“By combining clinical research and education with programmatic solutions, SP2 ensures that our graduates are equipped to redefine the possibilities for the clients they serve.” —Ann Nolan Reese

Ann Nolan Reese is a dedicated child advocate and founder of the New York-based Center for Adoption Policy. Her generous gift to the School of Social Policy and Practice (SP2) is now bringing needed attention to those at the other end of the aging spectrum.

“My family recently faced the decline and death of my mother in the U.S. and my mother-in-law in Amsterdam,” Ann says. “Of all the caregivers with whom we interacted in both countries, it was the geriatric social worker who had the greatest impact on our parents’ quality of life.”

The Ann Nolan Reese Penn Aging Certifcate (PAC) will develop a new cadre of social workers especially trained to “address the needs of the elderly who have complex health issues, but want to maintain independence and dignity,” Ann says.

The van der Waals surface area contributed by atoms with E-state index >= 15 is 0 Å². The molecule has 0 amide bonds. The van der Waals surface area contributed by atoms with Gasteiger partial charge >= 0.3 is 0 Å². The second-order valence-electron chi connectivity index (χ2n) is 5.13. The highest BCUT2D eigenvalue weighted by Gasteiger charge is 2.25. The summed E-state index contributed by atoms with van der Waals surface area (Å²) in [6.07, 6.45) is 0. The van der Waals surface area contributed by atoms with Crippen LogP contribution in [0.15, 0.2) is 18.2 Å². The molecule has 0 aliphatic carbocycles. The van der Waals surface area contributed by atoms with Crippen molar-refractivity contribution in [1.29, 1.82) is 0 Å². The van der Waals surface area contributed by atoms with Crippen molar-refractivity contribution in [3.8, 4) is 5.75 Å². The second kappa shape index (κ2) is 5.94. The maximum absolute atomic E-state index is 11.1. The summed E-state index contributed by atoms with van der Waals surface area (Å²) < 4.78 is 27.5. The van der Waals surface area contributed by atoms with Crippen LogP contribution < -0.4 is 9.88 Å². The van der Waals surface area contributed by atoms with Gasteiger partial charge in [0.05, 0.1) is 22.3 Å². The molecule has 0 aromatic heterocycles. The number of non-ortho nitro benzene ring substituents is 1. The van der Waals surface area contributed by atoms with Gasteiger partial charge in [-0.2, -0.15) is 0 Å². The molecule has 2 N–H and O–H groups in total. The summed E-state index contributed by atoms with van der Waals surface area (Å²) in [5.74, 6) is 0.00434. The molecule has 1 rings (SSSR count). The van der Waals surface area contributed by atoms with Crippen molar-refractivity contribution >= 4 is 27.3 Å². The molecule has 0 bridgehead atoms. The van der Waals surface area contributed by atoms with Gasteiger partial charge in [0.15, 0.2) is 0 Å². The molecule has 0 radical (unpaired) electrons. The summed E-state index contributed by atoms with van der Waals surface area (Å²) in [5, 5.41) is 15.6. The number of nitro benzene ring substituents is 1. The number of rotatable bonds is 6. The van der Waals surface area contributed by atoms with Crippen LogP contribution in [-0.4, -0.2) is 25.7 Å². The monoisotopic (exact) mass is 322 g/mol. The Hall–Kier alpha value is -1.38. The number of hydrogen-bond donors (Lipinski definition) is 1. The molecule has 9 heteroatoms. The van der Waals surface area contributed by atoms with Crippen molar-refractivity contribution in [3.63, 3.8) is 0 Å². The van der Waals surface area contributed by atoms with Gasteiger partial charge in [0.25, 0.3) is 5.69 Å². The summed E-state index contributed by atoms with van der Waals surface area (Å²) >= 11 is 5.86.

Ann shares with SP2 Dean Richard Gelles the belief in developing evidence-based solutions to today’s complex social problems. SP2 students in the PAC program will earn a Master in Social Work degree with a concentration in services to older adults and their families. The only social work concentration of its kind in Pennsylvania, PAC will place students in internships at community-based senior centers, VA hospitals, and retirement communities, as well as in positions at agencies working at the policy level.

A member of SP2’s Board of Overseers [Link to: People > Board of Overseers], Ann also avidly endorses the School’s other transformative social outreach programs. From providing services to Philadelphia non-profits and correctional institutions, to a partnership with China’s Beijing Normal University, these programs provide opportunities for local and global engagement for SP2 students and extend the knowledge and expertise at the School.

A dedicated alumna and a member of the Trustees’ Council of Penn Women, Ann credits her time at Penn with teaching her “the power of a collective voice.” She adds, “I tell prospective students that a degree from Penn is only the beginning of a lifelong relationship with the Penn community.”